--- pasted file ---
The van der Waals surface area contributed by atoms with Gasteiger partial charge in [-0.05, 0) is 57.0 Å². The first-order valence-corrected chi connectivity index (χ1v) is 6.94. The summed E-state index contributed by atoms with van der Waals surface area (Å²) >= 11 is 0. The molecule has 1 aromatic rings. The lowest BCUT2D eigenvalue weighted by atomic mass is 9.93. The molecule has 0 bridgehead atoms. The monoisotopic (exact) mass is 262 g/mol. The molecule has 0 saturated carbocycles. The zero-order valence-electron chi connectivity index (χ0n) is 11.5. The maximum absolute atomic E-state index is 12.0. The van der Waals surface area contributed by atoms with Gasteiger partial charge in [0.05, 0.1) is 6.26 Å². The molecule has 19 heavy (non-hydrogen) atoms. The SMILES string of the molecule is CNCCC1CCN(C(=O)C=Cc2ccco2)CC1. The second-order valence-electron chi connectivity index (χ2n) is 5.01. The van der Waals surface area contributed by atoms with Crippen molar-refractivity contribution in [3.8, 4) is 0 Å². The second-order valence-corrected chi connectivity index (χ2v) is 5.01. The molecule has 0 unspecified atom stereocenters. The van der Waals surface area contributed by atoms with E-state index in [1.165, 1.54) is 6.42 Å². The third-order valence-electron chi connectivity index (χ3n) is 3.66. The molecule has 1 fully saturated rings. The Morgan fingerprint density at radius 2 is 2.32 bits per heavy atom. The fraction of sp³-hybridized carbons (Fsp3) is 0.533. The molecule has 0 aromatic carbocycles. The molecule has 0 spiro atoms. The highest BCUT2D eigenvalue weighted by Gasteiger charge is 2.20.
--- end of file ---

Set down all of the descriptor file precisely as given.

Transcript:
The van der Waals surface area contributed by atoms with Gasteiger partial charge in [-0.05, 0) is 57.0 Å². The first-order valence-corrected chi connectivity index (χ1v) is 6.94. The summed E-state index contributed by atoms with van der Waals surface area (Å²) >= 11 is 0. The molecule has 1 aromatic rings. The lowest BCUT2D eigenvalue weighted by atomic mass is 9.93. The molecule has 0 bridgehead atoms. The monoisotopic (exact) mass is 262 g/mol. The molecule has 0 saturated carbocycles. The zero-order valence-electron chi connectivity index (χ0n) is 11.5. The maximum absolute atomic E-state index is 12.0. The van der Waals surface area contributed by atoms with Gasteiger partial charge in [0.05, 0.1) is 6.26 Å². The molecule has 19 heavy (non-hydrogen) atoms. The SMILES string of the molecule is CNCCC1CCN(C(=O)C=Cc2ccco2)CC1. The second-order valence-electron chi connectivity index (χ2n) is 5.01. The van der Waals surface area contributed by atoms with Crippen molar-refractivity contribution in [3.8, 4) is 0 Å². The second-order valence-corrected chi connectivity index (χ2v) is 5.01. The molecule has 0 unspecified atom stereocenters. The van der Waals surface area contributed by atoms with E-state index in [1.165, 1.54) is 6.42 Å². The third-order valence-electron chi connectivity index (χ3n) is 3.66. The molecule has 1 fully saturated rings. The Morgan fingerprint density at radius 2 is 2.32 bits per heavy atom. The fraction of sp³-hybridized carbons (Fsp3) is 0.533. The molecule has 0 aromatic carbocycles. The molecule has 0 spiro atoms. The highest BCUT2D eigenvalue weighted by Gasteiger charge is 2.20.